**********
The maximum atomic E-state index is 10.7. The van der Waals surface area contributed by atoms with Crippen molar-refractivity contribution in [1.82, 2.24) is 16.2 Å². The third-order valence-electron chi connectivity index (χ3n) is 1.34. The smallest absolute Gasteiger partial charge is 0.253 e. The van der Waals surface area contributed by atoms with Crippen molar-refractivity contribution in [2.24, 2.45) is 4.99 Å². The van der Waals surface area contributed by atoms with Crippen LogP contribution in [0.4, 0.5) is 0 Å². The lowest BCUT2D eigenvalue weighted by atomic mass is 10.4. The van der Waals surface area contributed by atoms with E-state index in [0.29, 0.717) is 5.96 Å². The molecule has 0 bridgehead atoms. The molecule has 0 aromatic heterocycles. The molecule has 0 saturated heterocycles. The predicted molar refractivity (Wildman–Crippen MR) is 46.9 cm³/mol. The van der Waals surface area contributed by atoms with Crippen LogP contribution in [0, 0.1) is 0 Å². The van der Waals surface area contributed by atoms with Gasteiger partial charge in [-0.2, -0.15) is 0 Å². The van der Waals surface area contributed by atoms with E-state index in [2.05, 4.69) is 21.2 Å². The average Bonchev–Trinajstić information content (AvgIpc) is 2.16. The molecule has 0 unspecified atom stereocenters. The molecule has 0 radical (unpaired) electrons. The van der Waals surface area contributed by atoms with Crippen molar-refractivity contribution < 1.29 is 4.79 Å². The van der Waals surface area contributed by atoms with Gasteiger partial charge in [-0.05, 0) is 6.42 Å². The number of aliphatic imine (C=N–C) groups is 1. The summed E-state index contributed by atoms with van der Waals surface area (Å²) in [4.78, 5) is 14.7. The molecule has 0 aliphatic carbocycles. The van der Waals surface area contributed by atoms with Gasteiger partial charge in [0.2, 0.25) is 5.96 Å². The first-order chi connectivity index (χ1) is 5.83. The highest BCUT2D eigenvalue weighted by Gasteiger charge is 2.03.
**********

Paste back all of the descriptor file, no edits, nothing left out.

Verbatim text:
The maximum atomic E-state index is 10.7. The van der Waals surface area contributed by atoms with Crippen molar-refractivity contribution in [1.82, 2.24) is 16.2 Å². The third-order valence-electron chi connectivity index (χ3n) is 1.34. The smallest absolute Gasteiger partial charge is 0.253 e. The van der Waals surface area contributed by atoms with Crippen molar-refractivity contribution in [2.24, 2.45) is 4.99 Å². The van der Waals surface area contributed by atoms with Crippen LogP contribution in [0.4, 0.5) is 0 Å². The lowest BCUT2D eigenvalue weighted by atomic mass is 10.4. The van der Waals surface area contributed by atoms with E-state index in [0.29, 0.717) is 5.96 Å². The molecule has 0 bridgehead atoms. The molecule has 0 aromatic heterocycles. The molecule has 0 saturated heterocycles. The predicted molar refractivity (Wildman–Crippen MR) is 46.9 cm³/mol. The van der Waals surface area contributed by atoms with Crippen LogP contribution in [0, 0.1) is 0 Å². The van der Waals surface area contributed by atoms with Gasteiger partial charge in [-0.2, -0.15) is 0 Å². The van der Waals surface area contributed by atoms with E-state index in [2.05, 4.69) is 21.2 Å². The average Bonchev–Trinajstić information content (AvgIpc) is 2.16. The molecule has 0 unspecified atom stereocenters. The molecule has 0 radical (unpaired) electrons. The van der Waals surface area contributed by atoms with Crippen molar-refractivity contribution < 1.29 is 4.79 Å². The van der Waals surface area contributed by atoms with Gasteiger partial charge in [-0.05, 0) is 6.42 Å². The number of aliphatic imine (C=N–C) groups is 1. The summed E-state index contributed by atoms with van der Waals surface area (Å²) in [4.78, 5) is 14.7. The molecule has 0 aliphatic carbocycles. The van der Waals surface area contributed by atoms with Gasteiger partial charge in [0.2, 0.25) is 5.96 Å². The first-order chi connectivity index (χ1) is 5.83. The highest BCUT2D eigenvalue weighted by Gasteiger charge is 2.03.